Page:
The unification of light and time using pinhole imaging extends and expands our visualisation of time. The artists’s lack of control over the work brings back to the nature of life and death and seemingly random influences of how and where they will touch all of us.
Watching You, Watching Us embodies the subtle genesis of life and death through the cognition of personal and afar tragedies surrounding the artist’s vision.
How Would You Choose To Die? ,What Would Happen To My Body If I Was Buried? & Would I Not Feel Anything Because Our Souls Go Back To God?
were the questions asked by Miguel Panduwinata, 11, to his beloved mother one day before his flight from Amsterdam to Kuala Lumpur. He was aboard Flight MH17, when it was shot down by a missile that resulted in the demise of all 298 passengers.
Pondering upon these questions awakens nostalgia and suppressed emotions – rekindling the artist’s internal conflict with his perplexed interpretation of mortality and the susceptibility of our precious life. Coping with the concept of death, the artist explores the impermanence and unfathomable complexities surrounding the fragility of the living, death and afterlife.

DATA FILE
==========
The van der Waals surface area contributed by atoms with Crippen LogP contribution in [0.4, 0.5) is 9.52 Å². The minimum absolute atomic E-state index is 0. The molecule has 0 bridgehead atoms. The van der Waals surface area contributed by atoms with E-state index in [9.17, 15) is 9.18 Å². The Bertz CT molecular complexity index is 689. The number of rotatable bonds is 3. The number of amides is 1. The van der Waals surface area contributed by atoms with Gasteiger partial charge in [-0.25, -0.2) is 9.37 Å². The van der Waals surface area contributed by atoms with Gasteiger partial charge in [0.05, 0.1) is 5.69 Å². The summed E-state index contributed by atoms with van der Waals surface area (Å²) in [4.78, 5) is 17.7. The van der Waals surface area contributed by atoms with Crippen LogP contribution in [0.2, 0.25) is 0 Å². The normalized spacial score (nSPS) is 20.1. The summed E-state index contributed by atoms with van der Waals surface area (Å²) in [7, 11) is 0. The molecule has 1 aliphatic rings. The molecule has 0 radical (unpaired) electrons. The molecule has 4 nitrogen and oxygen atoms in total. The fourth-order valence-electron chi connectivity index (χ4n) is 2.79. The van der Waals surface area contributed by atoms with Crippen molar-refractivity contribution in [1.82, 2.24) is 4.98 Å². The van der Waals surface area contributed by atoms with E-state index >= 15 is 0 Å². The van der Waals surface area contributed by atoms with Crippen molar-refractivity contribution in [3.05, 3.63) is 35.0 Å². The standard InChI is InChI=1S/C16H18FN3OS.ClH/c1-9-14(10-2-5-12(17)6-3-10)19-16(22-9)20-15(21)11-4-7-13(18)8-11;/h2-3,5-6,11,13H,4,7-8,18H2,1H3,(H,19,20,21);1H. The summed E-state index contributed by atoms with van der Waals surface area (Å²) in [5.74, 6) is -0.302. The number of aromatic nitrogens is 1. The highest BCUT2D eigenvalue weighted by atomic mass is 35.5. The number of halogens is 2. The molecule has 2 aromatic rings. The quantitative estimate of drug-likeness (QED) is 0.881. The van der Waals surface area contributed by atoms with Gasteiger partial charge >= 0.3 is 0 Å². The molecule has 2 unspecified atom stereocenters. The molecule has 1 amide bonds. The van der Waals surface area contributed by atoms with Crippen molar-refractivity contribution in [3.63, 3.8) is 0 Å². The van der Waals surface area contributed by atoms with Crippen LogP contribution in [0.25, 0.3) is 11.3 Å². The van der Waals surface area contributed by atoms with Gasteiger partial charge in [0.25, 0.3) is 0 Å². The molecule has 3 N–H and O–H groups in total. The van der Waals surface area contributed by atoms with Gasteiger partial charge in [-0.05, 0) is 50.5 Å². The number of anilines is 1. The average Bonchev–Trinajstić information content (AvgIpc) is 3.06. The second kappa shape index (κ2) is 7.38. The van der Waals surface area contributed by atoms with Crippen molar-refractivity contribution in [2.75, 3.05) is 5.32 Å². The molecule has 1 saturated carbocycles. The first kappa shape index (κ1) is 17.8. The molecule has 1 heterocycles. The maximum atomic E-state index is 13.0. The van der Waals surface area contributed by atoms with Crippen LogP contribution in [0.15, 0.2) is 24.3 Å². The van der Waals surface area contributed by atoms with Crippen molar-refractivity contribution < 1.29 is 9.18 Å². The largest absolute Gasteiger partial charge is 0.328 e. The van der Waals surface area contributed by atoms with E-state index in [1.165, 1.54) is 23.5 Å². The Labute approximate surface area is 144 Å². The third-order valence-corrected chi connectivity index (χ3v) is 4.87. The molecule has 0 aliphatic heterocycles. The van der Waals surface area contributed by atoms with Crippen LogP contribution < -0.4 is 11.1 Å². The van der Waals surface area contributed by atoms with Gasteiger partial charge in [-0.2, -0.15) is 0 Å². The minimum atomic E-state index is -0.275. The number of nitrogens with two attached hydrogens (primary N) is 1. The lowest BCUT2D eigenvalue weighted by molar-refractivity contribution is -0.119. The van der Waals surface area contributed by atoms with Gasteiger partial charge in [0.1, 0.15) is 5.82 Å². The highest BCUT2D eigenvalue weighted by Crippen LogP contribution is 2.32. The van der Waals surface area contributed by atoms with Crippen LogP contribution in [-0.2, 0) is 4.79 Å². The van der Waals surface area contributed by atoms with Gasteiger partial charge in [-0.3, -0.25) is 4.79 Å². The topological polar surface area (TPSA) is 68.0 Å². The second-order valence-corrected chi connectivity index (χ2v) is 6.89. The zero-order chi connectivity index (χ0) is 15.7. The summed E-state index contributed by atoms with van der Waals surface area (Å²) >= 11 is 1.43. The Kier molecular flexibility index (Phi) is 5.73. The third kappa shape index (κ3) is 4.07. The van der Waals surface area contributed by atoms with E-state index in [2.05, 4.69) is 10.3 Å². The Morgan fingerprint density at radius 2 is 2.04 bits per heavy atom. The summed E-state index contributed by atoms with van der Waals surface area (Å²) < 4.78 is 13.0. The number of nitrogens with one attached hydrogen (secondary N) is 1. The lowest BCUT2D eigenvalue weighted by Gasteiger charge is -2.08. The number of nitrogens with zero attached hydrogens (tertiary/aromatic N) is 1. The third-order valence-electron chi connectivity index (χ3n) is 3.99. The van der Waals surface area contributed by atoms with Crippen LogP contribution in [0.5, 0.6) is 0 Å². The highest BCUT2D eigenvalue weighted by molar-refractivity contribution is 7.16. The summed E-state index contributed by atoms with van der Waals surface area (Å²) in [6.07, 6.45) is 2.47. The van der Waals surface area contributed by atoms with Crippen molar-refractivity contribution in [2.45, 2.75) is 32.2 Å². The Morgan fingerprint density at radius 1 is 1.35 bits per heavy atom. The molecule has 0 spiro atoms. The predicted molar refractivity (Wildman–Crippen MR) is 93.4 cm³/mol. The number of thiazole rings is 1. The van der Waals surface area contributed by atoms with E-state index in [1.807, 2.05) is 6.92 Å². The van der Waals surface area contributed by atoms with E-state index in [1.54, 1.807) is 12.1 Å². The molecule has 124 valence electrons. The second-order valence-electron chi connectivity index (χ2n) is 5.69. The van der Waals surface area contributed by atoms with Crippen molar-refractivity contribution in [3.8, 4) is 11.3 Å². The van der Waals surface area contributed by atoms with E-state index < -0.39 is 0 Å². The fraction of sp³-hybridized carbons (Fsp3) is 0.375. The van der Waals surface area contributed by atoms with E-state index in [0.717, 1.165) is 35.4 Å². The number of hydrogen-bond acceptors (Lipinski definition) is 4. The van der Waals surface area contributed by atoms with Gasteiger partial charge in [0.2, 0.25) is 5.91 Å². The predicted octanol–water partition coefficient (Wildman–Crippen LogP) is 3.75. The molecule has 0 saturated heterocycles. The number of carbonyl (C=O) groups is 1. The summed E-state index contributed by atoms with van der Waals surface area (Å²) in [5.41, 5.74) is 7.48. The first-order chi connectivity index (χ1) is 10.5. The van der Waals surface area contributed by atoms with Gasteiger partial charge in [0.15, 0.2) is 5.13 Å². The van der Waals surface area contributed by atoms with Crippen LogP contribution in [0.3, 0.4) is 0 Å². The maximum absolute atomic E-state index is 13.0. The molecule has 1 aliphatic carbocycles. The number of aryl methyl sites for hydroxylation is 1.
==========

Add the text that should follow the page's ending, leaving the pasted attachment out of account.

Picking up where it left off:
The creation of each works is an attempt by the artist to grant himself a second chance (or) to mine for meaning and clarity from a series of transitory events surrounding. The artist invites a spiritual examination of the sceneries as a mediated space where one becomes a mental visitor not only to a place but to the fragmented moments of life. Watching You, Watching Us lends a shared evocative space where melancholia transits ephemerality in guiding our psyche towards a transcendental experience. Where life ended with profound loss, the images begin with the creation of life.